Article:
AbstractIn this course I aim to move beyond popular political and media representations of deportable populations to a more nuanced understanding of contemporary immigration law and its societal effects. We will engage with cutting-edge socio-legal scholarship on migration, citizenship, and deportation. During our exploration into this material we seek to...
- Subject Area(s):
- Latina/o Sociology
- Resource Type(s):
- Class Level(s):
- College 400
- Class Size(s):
Usage NotesThis course is considered an upper-division special topics course in Sociology, cross-listed with Criminology. The only prerequisite is Intro to Sociology.
The syllabus is prepared for a 10 week course. Each week is composed of 2 seminars. Each seminar is 1 hr 50 mins. This typically leaves ample time for a 30-45 minute lecture and a variety of...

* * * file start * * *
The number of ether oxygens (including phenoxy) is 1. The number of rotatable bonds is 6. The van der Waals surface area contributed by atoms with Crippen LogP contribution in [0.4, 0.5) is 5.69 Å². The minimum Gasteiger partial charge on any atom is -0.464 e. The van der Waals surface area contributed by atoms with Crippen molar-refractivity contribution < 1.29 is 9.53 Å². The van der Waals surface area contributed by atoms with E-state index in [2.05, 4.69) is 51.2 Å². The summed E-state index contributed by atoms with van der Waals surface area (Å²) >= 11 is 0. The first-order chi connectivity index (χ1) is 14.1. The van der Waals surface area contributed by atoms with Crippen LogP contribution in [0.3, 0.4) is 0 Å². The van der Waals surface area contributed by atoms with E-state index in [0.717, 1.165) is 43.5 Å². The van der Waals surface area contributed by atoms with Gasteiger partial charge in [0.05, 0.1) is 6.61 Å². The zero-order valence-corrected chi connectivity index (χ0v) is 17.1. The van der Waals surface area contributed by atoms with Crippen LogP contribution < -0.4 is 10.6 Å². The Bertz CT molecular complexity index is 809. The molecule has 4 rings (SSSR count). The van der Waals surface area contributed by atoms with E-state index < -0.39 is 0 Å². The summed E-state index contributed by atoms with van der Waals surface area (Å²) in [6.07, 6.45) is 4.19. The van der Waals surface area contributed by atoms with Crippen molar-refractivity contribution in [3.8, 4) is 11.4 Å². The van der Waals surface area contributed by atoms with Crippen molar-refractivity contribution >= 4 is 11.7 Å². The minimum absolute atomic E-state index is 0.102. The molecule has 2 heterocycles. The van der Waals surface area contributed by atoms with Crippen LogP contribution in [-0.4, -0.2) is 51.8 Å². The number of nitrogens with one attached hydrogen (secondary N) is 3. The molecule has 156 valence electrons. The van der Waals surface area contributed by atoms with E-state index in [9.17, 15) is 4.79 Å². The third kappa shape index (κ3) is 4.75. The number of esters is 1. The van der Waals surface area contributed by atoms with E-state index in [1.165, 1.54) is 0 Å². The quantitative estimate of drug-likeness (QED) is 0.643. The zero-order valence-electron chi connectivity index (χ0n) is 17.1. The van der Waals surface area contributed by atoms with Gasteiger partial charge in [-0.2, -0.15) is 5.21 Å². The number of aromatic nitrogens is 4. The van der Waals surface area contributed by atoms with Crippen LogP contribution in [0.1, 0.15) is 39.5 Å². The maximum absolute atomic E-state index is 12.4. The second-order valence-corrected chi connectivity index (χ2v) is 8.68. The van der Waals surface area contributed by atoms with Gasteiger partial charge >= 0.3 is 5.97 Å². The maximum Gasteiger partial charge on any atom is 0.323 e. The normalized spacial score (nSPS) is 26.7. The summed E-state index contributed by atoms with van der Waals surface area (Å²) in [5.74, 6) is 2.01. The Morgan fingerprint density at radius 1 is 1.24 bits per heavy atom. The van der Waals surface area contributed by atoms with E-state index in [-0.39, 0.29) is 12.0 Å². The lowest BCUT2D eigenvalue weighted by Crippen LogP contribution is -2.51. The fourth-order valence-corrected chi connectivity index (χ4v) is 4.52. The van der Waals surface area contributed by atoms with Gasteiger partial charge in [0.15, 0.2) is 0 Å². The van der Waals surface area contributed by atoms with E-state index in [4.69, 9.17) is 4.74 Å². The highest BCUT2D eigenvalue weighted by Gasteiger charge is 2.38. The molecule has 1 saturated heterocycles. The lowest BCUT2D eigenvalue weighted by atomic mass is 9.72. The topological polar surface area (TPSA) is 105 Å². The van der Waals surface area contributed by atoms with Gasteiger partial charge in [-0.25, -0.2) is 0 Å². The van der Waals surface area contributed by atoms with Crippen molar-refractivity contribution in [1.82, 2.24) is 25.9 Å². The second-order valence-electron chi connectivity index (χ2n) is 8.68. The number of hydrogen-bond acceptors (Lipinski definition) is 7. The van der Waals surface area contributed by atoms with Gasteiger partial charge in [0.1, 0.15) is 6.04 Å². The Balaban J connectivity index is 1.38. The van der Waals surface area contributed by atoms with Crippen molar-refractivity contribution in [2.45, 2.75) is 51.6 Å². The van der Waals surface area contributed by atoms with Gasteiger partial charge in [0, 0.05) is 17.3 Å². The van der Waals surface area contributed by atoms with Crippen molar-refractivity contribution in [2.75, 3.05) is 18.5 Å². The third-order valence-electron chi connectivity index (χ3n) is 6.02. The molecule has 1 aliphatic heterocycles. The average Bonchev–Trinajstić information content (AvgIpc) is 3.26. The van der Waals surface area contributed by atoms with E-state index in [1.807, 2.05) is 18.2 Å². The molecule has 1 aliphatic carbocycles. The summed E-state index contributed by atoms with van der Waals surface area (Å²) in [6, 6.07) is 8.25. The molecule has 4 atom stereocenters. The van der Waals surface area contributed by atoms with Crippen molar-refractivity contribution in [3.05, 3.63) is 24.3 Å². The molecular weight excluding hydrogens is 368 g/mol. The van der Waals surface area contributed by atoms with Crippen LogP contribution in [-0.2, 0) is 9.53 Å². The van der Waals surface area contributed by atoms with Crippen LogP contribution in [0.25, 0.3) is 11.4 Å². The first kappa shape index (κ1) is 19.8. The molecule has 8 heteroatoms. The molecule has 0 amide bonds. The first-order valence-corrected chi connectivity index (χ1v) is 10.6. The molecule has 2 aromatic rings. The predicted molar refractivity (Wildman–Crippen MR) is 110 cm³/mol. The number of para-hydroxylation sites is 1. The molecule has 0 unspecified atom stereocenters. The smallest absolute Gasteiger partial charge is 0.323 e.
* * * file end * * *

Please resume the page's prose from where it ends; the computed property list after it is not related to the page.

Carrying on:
Learning Goals and Assessments
- You should be able to articulate the following • The primary types of migratory movements and theories of migration• How the deportation regime came into being, how it operates, and what functions it serves.
- You should be able to articulate the following • How immigration laws impact the lives of migrants, their families, and their communities• The ways civil society organizes around immigration issues.
- Students will practice these skills: Working independently and collaboratively• Reading, synthesizing, and evaluating literature• Engaging in debates on controversial issues• Presenting to your classmates• Writing and argumentative essay
- Students will write daily memos composed of summaries and discussion questions on their assigned readings. Students will lead a discussion of their assigned readings to the class.
- Students will research an immigration law and write a short essay on how it came into being and its societal impact.Students will draw on course materials and external sources to compose a final essay arguing for or against immigration reform.